Clayton, CA USA
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    Default

    I don't know where you have your kitten, but I have decided that 1. kittens/cats in general hate change, and 2. that making changes is easier for them if you start small. When I bring in frightened foster kittens from the shelter, or a different home environment, I start out with them in a small bathroom. I give them a covered shelter, like a crate with the door removed, with lots of soft bedding, toys, food, a litter pan, and water. I'm refreshed on this because I just got three kittens yesterday who were scared to death. It has been about 30 hours now, and they have gone from cowering in the back of their crate or hiding in the only corner, to looking at me and then strolling out to eat. They like to be held and they are arching their backs when I pet them. It doesn't take a long time if they already have some socialization, but I think it is important for them to not be overwhelmed with a huge, strange place, and they like to know they have a safe, warm place to hide. Good luck; your cat is beautiful.
    Mystic Owl Sporthorses
    www.mysticowlsporthorses.com



  10. #10
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    Sep. 2, 2008
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    Default

    Quote Originally Posted by clint View Post
    I don't know where you have your kitten, but I have decided that 1. kittens/cats in general hate change, and 2. that making changes is easier for them if you start small. When I bring in frightened foster kittens from the shelter, or a different home environment, I start out with them in a small bathroom. I give them a covered shelter, like a crate with the door removed, with lots of soft bedding, toys, food, a litter pan, and water. I'm refreshed on this because I just got three kittens yesterday who were scared to death. It has been about 30 hours now, and they have gone from cowering in the back of their crate or hiding in the only corner, to looking at me and then strolling out to eat. They like to be held and they are arching their backs when I pet them. It doesn't take a long time if they already have some socialization, but I think it is important for them to not be overwhelmed with a huge, strange place, and they like to know they have a safe, warm place to hide. Good luck; your cat is beautiful.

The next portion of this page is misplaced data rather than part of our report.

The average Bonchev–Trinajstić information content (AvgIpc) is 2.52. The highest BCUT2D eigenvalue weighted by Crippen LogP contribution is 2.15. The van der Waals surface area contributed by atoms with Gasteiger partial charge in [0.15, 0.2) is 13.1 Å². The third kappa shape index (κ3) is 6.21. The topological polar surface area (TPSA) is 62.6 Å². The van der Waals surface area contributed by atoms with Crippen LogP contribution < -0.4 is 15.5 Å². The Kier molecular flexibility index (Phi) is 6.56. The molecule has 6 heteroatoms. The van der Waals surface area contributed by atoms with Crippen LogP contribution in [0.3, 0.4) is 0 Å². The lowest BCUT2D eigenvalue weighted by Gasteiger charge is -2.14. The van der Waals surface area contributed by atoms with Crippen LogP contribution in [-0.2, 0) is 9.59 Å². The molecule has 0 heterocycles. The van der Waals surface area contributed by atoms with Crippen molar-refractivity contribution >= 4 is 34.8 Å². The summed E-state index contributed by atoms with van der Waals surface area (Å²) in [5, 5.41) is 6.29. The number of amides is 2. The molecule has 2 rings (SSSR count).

He's been staying in the spare bedroom most of the day and all of the night. I've got his crate, litter box, and a big pile of linens waiting to be washed in there. He's also got a few toys and his food/water. He seems to feel safe there. We started letting him out a bit to explore and his new favorite place is under our bed instead of in his room.
    **Friend of bar.ka**

    Fils Du Reverdy (Revy)- 1993 Selle Francais Gelding
    My equine soulmate



  11. #11
    Join Date
    Mar. 11, 1999
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    Clayton, CA USA
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    Default